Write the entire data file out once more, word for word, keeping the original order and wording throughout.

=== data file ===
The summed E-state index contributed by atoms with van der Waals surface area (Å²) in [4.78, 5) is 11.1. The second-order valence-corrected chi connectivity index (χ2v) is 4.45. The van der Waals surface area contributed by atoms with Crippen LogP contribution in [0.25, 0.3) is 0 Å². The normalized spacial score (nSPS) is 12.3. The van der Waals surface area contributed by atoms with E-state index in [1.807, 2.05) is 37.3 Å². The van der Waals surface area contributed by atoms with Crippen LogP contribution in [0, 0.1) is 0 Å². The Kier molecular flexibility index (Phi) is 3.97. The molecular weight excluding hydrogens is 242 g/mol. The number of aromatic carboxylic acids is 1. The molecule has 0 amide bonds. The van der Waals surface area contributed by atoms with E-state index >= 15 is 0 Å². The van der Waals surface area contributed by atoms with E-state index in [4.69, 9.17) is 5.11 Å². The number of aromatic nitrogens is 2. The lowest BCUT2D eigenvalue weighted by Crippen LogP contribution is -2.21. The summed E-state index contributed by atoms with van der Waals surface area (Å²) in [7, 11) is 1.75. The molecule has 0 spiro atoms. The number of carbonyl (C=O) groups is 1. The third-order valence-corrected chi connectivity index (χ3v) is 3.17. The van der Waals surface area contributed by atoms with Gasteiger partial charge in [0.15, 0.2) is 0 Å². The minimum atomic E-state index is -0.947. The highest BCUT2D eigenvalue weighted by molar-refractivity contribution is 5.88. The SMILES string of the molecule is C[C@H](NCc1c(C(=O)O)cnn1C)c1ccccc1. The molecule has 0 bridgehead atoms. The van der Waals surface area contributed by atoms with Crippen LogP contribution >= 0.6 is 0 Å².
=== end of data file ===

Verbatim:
The summed E-state index contributed by atoms with van der Waals surface area (Å²) in [4.78, 5) is 11.1. The second-order valence-corrected chi connectivity index (χ2v) is 4.45. The van der Waals surface area contributed by atoms with Crippen LogP contribution in [0.25, 0.3) is 0 Å². The normalized spacial score (nSPS) is 12.3. The van der Waals surface area contributed by atoms with E-state index in [1.807, 2.05) is 37.3 Å². The van der Waals surface area contributed by atoms with Crippen LogP contribution in [0, 0.1) is 0 Å². The Kier molecular flexibility index (Phi) is 3.97. The molecular weight excluding hydrogens is 242 g/mol. The number of aromatic carboxylic acids is 1. The molecule has 0 amide bonds. The van der Waals surface area contributed by atoms with E-state index >= 15 is 0 Å². The van der Waals surface area contributed by atoms with E-state index in [4.69, 9.17) is 5.11 Å². The number of aromatic nitrogens is 2. The lowest BCUT2D eigenvalue weighted by Crippen LogP contribution is -2.21. The summed E-state index contributed by atoms with van der Waals surface area (Å²) in [7, 11) is 1.75. The molecule has 0 spiro atoms. The number of carbonyl (C=O) groups is 1. The third-order valence-corrected chi connectivity index (χ3v) is 3.17. The van der Waals surface area contributed by atoms with Gasteiger partial charge in [0.15, 0.2) is 0 Å². The minimum atomic E-state index is -0.947. The highest BCUT2D eigenvalue weighted by molar-refractivity contribution is 5.88. The SMILES string of the molecule is C[C@H](NCc1c(C(=O)O)cnn1C)c1ccccc1. The molecule has 0 bridgehead atoms. The van der Waals surface area contributed by atoms with Crippen LogP contribution >= 0.6 is 0 Å².